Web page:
During the Radar process, we spent some time discussing developer experience research, which involves the intentional analysis of the various factors that influence a developer’s satisfaction and productivity. Measuring productivity is notoriously difficult, with simplistic measures like lines of code or commits per day having obvious drawbacks. Other measures, such as “story points per iteration,” are also relatively easy to game and aren’t really comparable across teams. While numerous tools are emerging to help assess developer productivity, they should not be seen as a replacement for actual research: gathering opinions and bringing cross-functional groups together is essential. To obtain a comprehensive understanding of the current state, it’s vital to gather both quantitative and qualitative data from different personas, such as managers, senior and junior engineers and tenured and new employees. This approach will uncover underlying cultural or friction points that may not be initially obvious.

 

Another technique, “developer experience mapping,” focuses on capturing the pain points of developer teams throughout their journey within an organization. By visually representing the developer journey and identifying areas for improvement, this technique fosters better communication, prioritization and collaboration within the team. These techniques didn’t reach the Radar – they mostly ended up “too complex to blip” and will become podcasts or articles in the future – but they are both potentially useful when trying to empower engineering teams, enhance productivity and understand the factors that contribute to an effective and efficient development process.

 

Managing tech debt and system health through collaborative decision-making

 

Managing tech debt and maintaining system health are essential for the long-term success of any product or system. Tech debt has beenin the news cycle over the last six months, but it’s certainly not a new concept. We’re happy that it’s being discussed, but ultimately managing tech debt is not rocket science: good product managers and tech leads should already be considering cross-functional requirements, including tech debt management. Fitness functions can identify and measure important quality characteristics, and we can describe tech debt in terms of how it may improve those characteristics.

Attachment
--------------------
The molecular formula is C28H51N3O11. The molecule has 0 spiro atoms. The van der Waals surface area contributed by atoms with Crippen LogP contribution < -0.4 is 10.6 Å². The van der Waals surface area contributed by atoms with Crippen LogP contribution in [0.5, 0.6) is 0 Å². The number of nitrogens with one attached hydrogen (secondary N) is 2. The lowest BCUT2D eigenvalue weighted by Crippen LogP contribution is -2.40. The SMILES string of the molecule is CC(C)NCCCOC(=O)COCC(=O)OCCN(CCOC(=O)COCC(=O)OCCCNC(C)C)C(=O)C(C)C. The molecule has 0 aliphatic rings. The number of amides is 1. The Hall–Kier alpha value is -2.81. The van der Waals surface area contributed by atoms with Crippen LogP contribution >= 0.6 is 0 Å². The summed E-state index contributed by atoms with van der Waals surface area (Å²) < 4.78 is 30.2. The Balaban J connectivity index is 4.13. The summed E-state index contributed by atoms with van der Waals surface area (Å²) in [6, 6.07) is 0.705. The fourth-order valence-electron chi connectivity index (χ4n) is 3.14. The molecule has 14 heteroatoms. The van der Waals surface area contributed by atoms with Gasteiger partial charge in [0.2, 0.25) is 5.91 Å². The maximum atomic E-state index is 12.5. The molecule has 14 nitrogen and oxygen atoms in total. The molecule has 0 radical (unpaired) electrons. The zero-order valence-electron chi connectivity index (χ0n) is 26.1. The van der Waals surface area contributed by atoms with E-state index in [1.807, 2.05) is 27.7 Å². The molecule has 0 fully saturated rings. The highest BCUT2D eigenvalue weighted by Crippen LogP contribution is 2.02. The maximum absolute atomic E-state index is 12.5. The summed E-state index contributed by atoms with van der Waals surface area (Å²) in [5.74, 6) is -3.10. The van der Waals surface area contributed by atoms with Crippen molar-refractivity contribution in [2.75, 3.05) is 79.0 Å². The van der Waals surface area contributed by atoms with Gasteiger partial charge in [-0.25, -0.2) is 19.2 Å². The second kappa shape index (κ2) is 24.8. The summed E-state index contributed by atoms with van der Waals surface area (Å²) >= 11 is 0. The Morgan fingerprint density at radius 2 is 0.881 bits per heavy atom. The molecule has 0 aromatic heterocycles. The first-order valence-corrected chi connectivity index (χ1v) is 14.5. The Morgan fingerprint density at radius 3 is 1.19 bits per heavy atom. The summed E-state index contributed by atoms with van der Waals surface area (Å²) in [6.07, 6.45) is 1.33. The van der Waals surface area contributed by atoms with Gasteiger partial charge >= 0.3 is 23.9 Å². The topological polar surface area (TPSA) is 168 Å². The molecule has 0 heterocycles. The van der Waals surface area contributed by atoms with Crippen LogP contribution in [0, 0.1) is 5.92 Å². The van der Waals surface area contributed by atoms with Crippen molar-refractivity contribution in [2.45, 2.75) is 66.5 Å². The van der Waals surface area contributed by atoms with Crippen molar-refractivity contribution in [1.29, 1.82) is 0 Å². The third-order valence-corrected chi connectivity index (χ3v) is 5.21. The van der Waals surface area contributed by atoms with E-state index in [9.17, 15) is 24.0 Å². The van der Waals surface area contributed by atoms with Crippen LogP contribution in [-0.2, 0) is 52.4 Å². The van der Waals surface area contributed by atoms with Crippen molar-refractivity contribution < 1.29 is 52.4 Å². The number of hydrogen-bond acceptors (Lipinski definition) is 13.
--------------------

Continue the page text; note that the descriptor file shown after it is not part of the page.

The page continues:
An alternative perspective that we quite like is to reframe tech debt as a matter of system health, focusing on the overall well-being of software systems. This approach emphasizes the importance of tracking and managing system health in a way that balances engineering and product management perspectives.

 

The rise of feature toggle tools and open standards

 

As organizations increasingly adopt modern development practices, feature toggle tools have gained prominence for managing and controlling the rollout of new functionality. During the Radar meeting we discussed a variety of feature toggle-related tools, showcasing the growing interest and demand in this area.

 

Unleash, an open-source feature management solution, was popular with some of our teams due to its support for multiple hosting options, SDKs and languages. With role-based access control, SSO and flexible segmentation mechanisms, Unleash offers a comprehensive solution for teams. Flagsmith, another feature toggle tool, was recognized for its impressive development activity and open-source nature. Although it narrowly missed being featured in this edition, it remains a noteworthy contender in the space.

 

The OpenFeature initiative aims to establish an open standard for feature flag management. This unified API and SDK, with its developer-first and cloud-native approach, promises extensibility for both open-source and commercial offerings. OpenFeature has the potential to provide a vendor-neutral interface for feature flagging, streamlining the process for developers and organizations. We think this is worth keeping an eye on as more feature toggle tools continue to emerge.

 

Reevaluating the role of low-code platforms

 

As low-code and no-code platforms continue to evolve and mature — and especially because these tools are likely to be augmented with AI enabling them to produce applications faster or for less expert users — we decided to reiterate our advice around bounded low-code platforms. We remain skeptical because the vendor claims around these tools are, basically, dangerously optimistic. There are no silver bullets and a low-code platform should always be evaluated in context as a potential solution, not used as a default option.